We've seen a lot of changes in media since the advent of the personal computer. And through it all, when media leaders have seen it coming, they have tried to create an acceptable change, only to eventually be forced into the inevitable change, one they don't want.
A great example of this, so dramatic someone should make a movie about it, was the change predicted by Napster in 2000. It happened so suddenly, unlike most technological shifts, that if you were alive then, you almost certainly remember the euphoria. People were talking about music in supermarkets and on airplanes. Why? Because a power that had once been reserved to radio stations, the power to program music, was now available to everyone.
I became an advocate for, and poster child for users of Napster. My first experience, which was mocked by music publishers and professional musicians, was on Father's Day in 2000, when I heard a song on the radio that reached me emotionally, in a huge way. I wanted to hear it again, immediately, before the mood passed. I looked on Napster. There it was. And I got to listen to it within seconds. That in a nutshell was the innovation, if you care to call it that. I think of it as a dam breaking. A technical limit imposed by copyright owners, that wasn't necessary from a technological standpoint. Database technology and Internet connectivity had advanced enough, years before 2000, to make the old record store-based distribution system obsolete. All it took was a nervy young dude, who felt he had nothing to lose, to break down the barrier.
The copyright owners were able to shut down Napster, legally, but the idea of users programming their own music had escaped and today people think nothing of it, using Spotify, Pandora or whatever -- to get the music they want when they want it. Has the music industry been able to adapt? No, or somewhat, it's not clear yet. But there are no guarantees, when your business is based on a temporary technological limit. When the limit is erased, so is your business model.
Napster and the music industry is just one example. It's happening everywhere, in every medium. The latest eruption is in books, with Amazon saying that e-books should be cheaper, and book publishers saying something else (not clear to me what they're saying).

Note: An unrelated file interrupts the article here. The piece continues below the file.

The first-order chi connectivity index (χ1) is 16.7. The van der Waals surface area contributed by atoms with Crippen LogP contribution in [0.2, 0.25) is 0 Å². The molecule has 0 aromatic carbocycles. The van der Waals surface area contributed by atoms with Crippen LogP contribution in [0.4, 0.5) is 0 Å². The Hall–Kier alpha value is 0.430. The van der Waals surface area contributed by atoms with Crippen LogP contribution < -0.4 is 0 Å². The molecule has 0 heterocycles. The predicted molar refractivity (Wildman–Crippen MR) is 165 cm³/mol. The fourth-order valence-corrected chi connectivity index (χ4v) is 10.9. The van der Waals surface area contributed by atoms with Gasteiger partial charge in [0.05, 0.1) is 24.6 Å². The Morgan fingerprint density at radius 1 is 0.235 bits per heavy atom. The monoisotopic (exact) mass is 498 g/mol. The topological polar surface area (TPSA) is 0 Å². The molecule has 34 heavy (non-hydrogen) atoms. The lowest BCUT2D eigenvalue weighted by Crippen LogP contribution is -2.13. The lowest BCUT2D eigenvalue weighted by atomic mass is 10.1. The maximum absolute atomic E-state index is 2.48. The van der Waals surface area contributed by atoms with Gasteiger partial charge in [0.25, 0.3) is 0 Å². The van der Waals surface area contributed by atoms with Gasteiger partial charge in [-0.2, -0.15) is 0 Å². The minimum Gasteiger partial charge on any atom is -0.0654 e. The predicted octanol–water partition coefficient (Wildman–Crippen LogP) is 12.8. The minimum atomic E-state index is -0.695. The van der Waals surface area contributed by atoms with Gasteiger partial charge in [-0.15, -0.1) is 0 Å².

To figure out if it's a lost cause, if eventually a new equilibrium will create a path around your paywall, ask yourself if it's inevitable that the limit you depend on will always be there. If not, then you'd probably be better off accepting the change as soon as possible. And don't try to create an acceptable level of change, as the news industry is still doing. Only the full change predicted by the technology has a chance of finding a new balance.
It can be hard to do this. Especially when an industry has convinced itself that it is, itself, the disruptive change. This happened to Microsoft in the 90s, when the Internet forever changed the way software is developed. Their reaction was to try to capture all the newness of the Internet in their software stacks, Windows and Office. It worked for a while, until they felt they had the insurrection quelled and took their eye off the ball, and their products were overwhelmed by malware. Since they weren't using the Internet the way their users were, they didn't see it, or if they did, didn't recognize it as their problem. Apple was no more tuned in than Microsoft, they were just lucky that their OS was not dominant, therefore not targeted by the malware makers. That's how the shift away from Windows started.
Books have gotten easier to buy and read using electronic technology. All you have to do to see that is to buy a book on a Kindle and compare the experience to buying a book in a bookstore, the act that the Kindle replaces. It uses a tiny bit of Internet bandwidth to transfer a book from a server to a reader. The user experience, esp for 700-page books (an experience I tried recently with a paperback and found impossible), is vastly superior. You can carry your library with you everywhere. The cost, of course, will go down. Perhaps that means less money for publishers and authors. So you have to figure out what the world will look like after this change is complete, and prepare for that world. Longing for the world as it was before the change is pointless. Lots of people have done that, argued for it, but it never seems to work out for them.